Save mom-and-pop stores, but they should save us from bad service
When I went there, though, my prescriptions were not ready—even after I’d been assured by phone beforehand that they would be filled. I will never get back the hours I spent standing around waiting for the men in white coats to get their work done.
Currently, I get my prescriptions filled by Frank at Duane Reade.
If bigger is not necessarily better, well, neither is smaller. This is something I’ve been thinking about as the Bloomberg administration and West Side Council Member Gale A. Brewer are working with many others to save small businesses. Proposed regulations would limit the scope of some storefronts, to encourage fewer banks and more independent shops. Just last week, Bloomberg went further and unveiled plans for a new office to help businesses, especially smaller ones, “navigate city bureaucracy,” as the Wall Street Journal put it.
I’m backing both proposals. But I stopped believing that every mom-and-pop store deserves to succeed around the time I noticed that mom and pop were treating me like crap.
Sometimes, small places screw up. My spouse and I go through dry cleaners the way the Octomom goes through Pampers. Some of our clothes recently played a dramatic game of lost and found. We go back and forth between the expensive cleaner who keeps calling to say he forgot to charge for one of the shirts or the woman with the ecofascist lecture promoting a special clothing case—one we would have to pay for—so as not to use up plastic dry-cleaning bags. In a city with so many dry cleaners, why are all the annoying ones in my neighborhood?
I’m not alone in my mixed feelings about the occasional small business. “I was overcharged,” a harried-looking woman told a merchant in front of a little city market on Broadway in April. “At this point, I’m not coming back.”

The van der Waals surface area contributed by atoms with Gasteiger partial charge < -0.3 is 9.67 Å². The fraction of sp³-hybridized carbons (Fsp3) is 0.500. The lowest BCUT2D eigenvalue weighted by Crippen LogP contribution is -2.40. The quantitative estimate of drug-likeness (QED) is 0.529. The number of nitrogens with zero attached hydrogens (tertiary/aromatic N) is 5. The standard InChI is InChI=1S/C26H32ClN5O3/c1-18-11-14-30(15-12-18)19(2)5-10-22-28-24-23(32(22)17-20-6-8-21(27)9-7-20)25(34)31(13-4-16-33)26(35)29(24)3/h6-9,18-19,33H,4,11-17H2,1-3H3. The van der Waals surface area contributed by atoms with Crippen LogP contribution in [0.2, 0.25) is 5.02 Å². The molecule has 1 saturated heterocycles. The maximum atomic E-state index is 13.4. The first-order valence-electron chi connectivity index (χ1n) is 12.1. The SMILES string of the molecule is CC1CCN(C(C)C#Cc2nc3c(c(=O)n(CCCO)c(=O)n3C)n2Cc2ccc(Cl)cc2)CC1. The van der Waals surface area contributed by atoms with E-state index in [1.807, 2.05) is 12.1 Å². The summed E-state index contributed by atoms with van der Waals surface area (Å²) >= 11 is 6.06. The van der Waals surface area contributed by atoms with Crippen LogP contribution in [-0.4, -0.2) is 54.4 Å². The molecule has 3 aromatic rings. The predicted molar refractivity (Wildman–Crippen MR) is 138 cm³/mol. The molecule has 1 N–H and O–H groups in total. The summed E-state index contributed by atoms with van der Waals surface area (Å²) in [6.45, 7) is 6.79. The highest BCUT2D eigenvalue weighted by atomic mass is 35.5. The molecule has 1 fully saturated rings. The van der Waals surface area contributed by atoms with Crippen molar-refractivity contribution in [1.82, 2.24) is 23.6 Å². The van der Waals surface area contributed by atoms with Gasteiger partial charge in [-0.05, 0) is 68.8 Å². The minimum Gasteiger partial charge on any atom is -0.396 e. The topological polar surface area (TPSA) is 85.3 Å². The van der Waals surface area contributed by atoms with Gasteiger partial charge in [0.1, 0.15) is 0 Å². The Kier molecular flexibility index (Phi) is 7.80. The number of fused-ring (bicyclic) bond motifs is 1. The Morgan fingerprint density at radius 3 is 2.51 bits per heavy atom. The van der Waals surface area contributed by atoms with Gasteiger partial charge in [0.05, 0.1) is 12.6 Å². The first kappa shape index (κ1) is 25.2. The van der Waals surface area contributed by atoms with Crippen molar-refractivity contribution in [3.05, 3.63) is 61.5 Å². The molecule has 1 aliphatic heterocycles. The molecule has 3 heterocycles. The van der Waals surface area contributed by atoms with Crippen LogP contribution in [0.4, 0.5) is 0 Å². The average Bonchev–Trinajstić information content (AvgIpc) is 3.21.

“Why are you not coming back?” the fellow said, evidently having missed the part about her being overcharged.
“Because I don’t like this,” the woman said.
I don’t like it either. Yesterday when the three men at the diner counter in lower Manhattan chatted with each other and ignored me, I didn’t like it. I walked out. Whenever someone takes a phone call instead of dealing with me, when I took the time to show up in person, I don’t like it. The young waiter at the unsurprisingly now-defunct Italian eatery who was texting instead of taking orders? The gentlemen at the pricey restaurant uptown who take away plates before we’re finished eating them? I don’t like any of it.
When I was growing up, my parents owned an independent bookstore. The place had nearly a three-decade run. When it was over, I zipped into Barnes & Noble and bought a membership card. I was exhausted from all the years of fighting the good fight, being on the side of the little guy. Now it turns out that Barnes & Noble, after killing bookstores across the nation, is the little guy in the battle against Amazon. Talk about what goes around, comes around.
Let’s do what we can to create a fair playing field for small businesses. Then, within those establishments, let’s set up rules on how to treat customers better. Surely, fine service must be central to what smaller businesses offer their communities.
What I want in a store or restaurant, big or small, is to be noticed, appreciated and treated well.
Christopher Moore is a writer living in Manhattan. He’s available by email at ccmnj
@aol.com and on Twitter @cmoorenyc.
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